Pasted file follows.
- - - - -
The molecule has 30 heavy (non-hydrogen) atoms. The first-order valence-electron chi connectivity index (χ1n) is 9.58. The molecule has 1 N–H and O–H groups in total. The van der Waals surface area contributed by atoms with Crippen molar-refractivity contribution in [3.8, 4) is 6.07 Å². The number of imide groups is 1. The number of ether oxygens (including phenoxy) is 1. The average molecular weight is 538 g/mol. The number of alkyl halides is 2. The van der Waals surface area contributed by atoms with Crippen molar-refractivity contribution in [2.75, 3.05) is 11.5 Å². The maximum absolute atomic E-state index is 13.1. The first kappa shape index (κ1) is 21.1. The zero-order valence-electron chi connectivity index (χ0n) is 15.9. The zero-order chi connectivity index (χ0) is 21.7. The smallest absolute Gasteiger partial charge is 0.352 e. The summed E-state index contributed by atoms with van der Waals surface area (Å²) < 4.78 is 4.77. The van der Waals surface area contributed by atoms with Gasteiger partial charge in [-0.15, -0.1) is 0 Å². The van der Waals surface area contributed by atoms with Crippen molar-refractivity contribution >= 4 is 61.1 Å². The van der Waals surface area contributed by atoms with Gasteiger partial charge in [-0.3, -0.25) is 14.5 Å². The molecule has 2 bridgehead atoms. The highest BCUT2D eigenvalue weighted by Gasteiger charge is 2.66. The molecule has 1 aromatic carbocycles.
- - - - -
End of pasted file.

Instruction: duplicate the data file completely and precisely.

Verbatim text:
The molecule has 30 heavy (non-hydrogen) atoms. The first-order valence-electron chi connectivity index (χ1n) is 9.58. The molecule has 1 N–H and O–H groups in total. The van der Waals surface area contributed by atoms with Crippen molar-refractivity contribution in [3.8, 4) is 6.07 Å². The number of imide groups is 1. The number of ether oxygens (including phenoxy) is 1. The average molecular weight is 538 g/mol. The number of alkyl halides is 2. The van der Waals surface area contributed by atoms with Crippen molar-refractivity contribution in [2.75, 3.05) is 11.5 Å². The maximum absolute atomic E-state index is 13.1. The first kappa shape index (κ1) is 21.1. The zero-order valence-electron chi connectivity index (χ0n) is 15.9. The zero-order chi connectivity index (χ0) is 21.7. The smallest absolute Gasteiger partial charge is 0.352 e. The summed E-state index contributed by atoms with van der Waals surface area (Å²) < 4.78 is 4.77. The van der Waals surface area contributed by atoms with Gasteiger partial charge in [-0.15, -0.1) is 0 Å². The van der Waals surface area contributed by atoms with Crippen molar-refractivity contribution >= 4 is 61.1 Å². The van der Waals surface area contributed by atoms with Gasteiger partial charge in [-0.3, -0.25) is 14.5 Å². The molecule has 2 bridgehead atoms. The highest BCUT2D eigenvalue weighted by Gasteiger charge is 2.66. The molecule has 1 aromatic carbocycles.